Playing with papal tweets

playing with papal tweetsPapal tweets help Latin teachers in classrooms around the world to teach and review the whole language. Take for example the first statement of a recent tweet:

Dominica tandem dies quid nobis importat?
In the final analysis, what does the day of the Lord do for us?

The verb importat means more than “it imports”, as if importing goods into the country. Rather it means “cause, bring, occasion, do”.

A teacher could could put this question in the passive right away:

Dominica die quid nobis importatur?
What is done for us on the day of the Lord?

Keeping the question passive, depending on the level of the course, the teacher could use the accusative and infinitive to ask using any number of verbs:

What do you think is done for us on the day of the Lord?
dominica die quid nobis importari arbitraris/putas?.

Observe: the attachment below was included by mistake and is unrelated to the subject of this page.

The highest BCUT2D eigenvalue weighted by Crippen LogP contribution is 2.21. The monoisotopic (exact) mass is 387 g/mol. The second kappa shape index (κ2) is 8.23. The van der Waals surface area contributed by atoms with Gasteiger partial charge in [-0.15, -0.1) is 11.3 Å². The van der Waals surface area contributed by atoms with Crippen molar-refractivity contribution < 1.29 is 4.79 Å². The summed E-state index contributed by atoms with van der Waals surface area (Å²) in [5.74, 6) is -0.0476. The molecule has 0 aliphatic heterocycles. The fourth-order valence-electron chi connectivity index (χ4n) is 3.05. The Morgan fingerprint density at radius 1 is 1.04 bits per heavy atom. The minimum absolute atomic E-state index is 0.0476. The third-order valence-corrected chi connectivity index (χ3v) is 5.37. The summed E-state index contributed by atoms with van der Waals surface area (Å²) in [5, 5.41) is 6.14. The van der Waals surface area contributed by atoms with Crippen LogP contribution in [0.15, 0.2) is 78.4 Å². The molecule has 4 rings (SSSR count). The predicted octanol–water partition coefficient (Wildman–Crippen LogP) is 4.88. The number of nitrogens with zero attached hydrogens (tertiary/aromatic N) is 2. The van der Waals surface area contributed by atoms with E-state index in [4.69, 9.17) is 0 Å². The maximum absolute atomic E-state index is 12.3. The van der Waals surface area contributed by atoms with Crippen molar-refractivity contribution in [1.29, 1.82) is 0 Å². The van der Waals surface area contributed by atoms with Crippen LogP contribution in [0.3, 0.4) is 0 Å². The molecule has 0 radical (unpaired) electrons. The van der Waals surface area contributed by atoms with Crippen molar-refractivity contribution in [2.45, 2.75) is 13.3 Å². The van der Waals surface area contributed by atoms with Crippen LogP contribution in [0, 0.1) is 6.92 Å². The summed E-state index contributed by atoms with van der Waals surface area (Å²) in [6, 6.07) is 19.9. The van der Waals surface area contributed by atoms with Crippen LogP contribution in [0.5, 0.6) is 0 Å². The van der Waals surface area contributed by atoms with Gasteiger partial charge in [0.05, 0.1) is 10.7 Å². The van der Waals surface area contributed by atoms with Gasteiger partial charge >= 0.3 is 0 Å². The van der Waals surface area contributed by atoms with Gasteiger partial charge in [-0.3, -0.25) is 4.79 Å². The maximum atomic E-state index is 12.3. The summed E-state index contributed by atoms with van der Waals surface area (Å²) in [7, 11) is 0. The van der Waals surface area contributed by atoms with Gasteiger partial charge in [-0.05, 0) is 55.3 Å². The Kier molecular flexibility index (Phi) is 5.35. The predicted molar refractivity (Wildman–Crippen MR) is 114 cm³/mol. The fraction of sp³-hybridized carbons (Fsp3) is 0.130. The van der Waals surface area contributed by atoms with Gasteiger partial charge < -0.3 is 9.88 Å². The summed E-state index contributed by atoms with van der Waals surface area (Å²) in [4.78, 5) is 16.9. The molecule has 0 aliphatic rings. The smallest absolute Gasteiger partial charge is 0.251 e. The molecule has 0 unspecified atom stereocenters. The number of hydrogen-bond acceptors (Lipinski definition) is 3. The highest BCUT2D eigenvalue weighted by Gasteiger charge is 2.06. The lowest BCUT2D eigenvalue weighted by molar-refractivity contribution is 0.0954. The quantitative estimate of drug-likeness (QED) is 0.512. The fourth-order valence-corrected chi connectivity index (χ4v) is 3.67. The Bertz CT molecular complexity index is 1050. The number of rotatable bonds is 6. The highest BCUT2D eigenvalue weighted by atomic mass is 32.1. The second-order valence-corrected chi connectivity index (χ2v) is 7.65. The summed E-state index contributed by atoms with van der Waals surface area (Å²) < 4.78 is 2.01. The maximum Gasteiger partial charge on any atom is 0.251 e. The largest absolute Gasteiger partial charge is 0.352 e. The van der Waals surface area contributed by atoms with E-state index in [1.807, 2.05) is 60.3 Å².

Next the question can be made indirect, such as:

Dominica tandem dies quid importet nesciunt plerique.
In the final analysis, most people do not know what Sunday does for us.

Then this indirect question can be placed in the past, as in:

When you come down to it, most people do not know what Sunday has done for us.
Dominica tandem dies quid importaverit nesciunt plerique.

Or the syncopated form could be used: importarit.

The indirect question can be set in futurity:

Dominica tandem dies quid importatura sit nesciunt plerique.
Finally, most people do not know what Sunday is about to do for us.

The original sentence could set in the past:

Domenica dies quid plurima saecula Christianis importabat?
What was the day of the Lord doing for Christians for many centuries?

This last question could be made indirect in the sentence:

Quid dominica dies Christianis importaret pagani ignorabant.
Pagans were unaware of what the day of the Lord was doing for Christians.

On a final note: the dictionary says that ‘to peep’ is pipio, following the use of Catullus. But who is going to say Pontifex pipit? Is it not more eloquent and dignified to say Pontifex breviloquitur, following the use of Cicero?

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